As Megan Tamte tells the story on the Web site for her company, shopmama.com, her first clothes-shopping excursion, to a department store after the birth of her daughter brought her to tears. The store aisles were too narrow for her stroller, she was terrified the baby would start crying at any minute and none of the clothes fit her post-pregnancy body.
That’s when Tamte dreamed up the idea of opening a boutique that would cater to moms and moms-to-be and eventually came up with the concept for Hot Mama, a 16-store chain in the Midwest that is embarking on a national expansion.
Averaging 2,500 square feet and located primarily in lifestyle centers and other open-air properties, Hot Mama stores offer hip clothes for mothers—from those expecting a new baby to those with children in high school.
The retailer’s core clientele consists of affluent thirtysomething women, the same kinds of customers that shop at Anthropologie, LuluLemon and Nordstrom, according to Mike Tamte, co-founder and CFO. Hot Mama carries many upscale designer labels, including 7 for All Mankind, Citizens of Humanity and Michael Stars, and makes sure the kids have something to do while their moms try on the clothes.
The stores have community areas with seating in the center, where kids can simply hang out, in addition to video game consoles and toys scattered throughout the dressing rooms. Aware that Hot Mama is probably just one stop on a woman’s list of chores, store employees are trained to help customers pick flattering outfits without a long waiting time. In 2008, the chain’s first location, in Edina, Minn., which was opened in 2004, was voted as the #1 Women’s Clothing Store by Edina Metro Magazine.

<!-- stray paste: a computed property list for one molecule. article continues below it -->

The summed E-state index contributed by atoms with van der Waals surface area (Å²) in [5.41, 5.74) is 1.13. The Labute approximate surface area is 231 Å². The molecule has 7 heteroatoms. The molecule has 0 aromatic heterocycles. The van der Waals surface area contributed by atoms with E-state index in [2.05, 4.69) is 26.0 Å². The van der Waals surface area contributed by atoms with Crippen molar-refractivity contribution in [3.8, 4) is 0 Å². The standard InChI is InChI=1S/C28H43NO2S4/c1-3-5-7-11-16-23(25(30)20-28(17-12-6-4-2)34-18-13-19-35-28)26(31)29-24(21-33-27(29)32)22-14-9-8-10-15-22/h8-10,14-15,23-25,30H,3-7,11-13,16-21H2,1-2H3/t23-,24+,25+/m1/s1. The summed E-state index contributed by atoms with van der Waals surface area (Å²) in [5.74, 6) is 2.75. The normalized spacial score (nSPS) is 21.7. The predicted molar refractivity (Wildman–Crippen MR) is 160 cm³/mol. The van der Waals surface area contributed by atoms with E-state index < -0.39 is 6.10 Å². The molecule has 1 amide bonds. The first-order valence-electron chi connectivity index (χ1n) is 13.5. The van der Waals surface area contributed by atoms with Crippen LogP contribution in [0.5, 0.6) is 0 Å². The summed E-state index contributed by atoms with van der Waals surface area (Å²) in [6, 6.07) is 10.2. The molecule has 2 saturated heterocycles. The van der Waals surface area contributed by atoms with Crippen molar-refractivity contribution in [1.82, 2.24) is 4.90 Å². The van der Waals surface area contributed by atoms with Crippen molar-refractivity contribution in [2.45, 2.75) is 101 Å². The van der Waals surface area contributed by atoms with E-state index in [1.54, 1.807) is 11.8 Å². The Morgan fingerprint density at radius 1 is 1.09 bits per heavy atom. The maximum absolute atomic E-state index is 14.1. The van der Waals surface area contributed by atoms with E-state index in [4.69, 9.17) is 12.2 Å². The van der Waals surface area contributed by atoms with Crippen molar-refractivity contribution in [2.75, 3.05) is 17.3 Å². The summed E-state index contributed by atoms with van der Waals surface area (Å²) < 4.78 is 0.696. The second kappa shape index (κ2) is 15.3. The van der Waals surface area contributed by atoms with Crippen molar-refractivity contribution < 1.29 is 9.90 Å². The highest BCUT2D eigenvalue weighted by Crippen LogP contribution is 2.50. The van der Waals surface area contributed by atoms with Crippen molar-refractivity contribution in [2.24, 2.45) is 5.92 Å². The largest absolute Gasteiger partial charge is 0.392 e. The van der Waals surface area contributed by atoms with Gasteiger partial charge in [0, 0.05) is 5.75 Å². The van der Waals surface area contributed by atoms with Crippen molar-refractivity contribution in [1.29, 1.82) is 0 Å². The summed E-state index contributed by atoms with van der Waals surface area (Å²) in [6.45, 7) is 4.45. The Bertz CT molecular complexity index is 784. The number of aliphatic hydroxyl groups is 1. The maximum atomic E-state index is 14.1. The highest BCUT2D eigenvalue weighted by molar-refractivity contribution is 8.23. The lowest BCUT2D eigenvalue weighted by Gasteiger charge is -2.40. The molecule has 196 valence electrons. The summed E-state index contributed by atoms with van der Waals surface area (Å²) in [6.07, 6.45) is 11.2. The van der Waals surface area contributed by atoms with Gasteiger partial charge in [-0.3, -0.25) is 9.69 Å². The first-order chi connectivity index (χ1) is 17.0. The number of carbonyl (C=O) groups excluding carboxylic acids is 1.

“My wife has always been a boutique shopper and boutiques are typically unfriendly toward moms, kids and strollers,” says Mike Tamte. “We were going to bring boutique line designer labels that worked for the lifestyle of a mom. We provide entertainment for the kids, we are very hands on with our customers—our staff is trained to know what will look best on them.”
Hot Mama currently operates 16 stores in Colorado, Illinois, Michigan, Minnesota, Wisconsin and North Dakota. Going forward, the retailer would like to become a national chain by expanding its store base 33 percent annually for the foreseeable future. After opening three new stores this spring, Hot Mama plans to open six new stores in 2011, followed by eight new stores in 2012.
The chain’s expansion strategy will be opportunistic, according to Tamte, based on where the retailer can get ideal spaces at good prices. Currently, for example, Hot Mama is working on new stores in the Denver area.
Hot Mama stores probably fit best in upscale centers with affluent shopper demographics, according to Joseph Parrot, senior vice president with CB Richard Ellis, who handles the Glen Town Center in Glenview, Ill, where the chain has been operating a 2,800-square-foot store since the fall of 2006.
“They are doing something quite well that nobody else seems to be onto,” Parrot notes.
Hot Mama prefers suburban locations with lots of windows and easy access for its shoppers. It also likes to be near other retailers serving its core demographic, including co-tenancies with Anthropologies, North Face, LuluLemon and DSW Shoes, among others. It is signingterms of at least five years, with five-year options.
Property managers at centers where Hot Mama has opened locations say the stores develop a loyal following among female customers. “They obviously target moms and we’ve got a lot of kid stores so they are a good complement to our mix, but I talk to a lot of consumers who find them to be a destination,” says Jennie Zafft,director for Cousins-owned Shops at Arbor Lakes in Maple Grove, Minn., where Hot Mama has had a store since 2005. “I think they definitely have a concept that would translate well on a national basis. They really fill a nice niche.”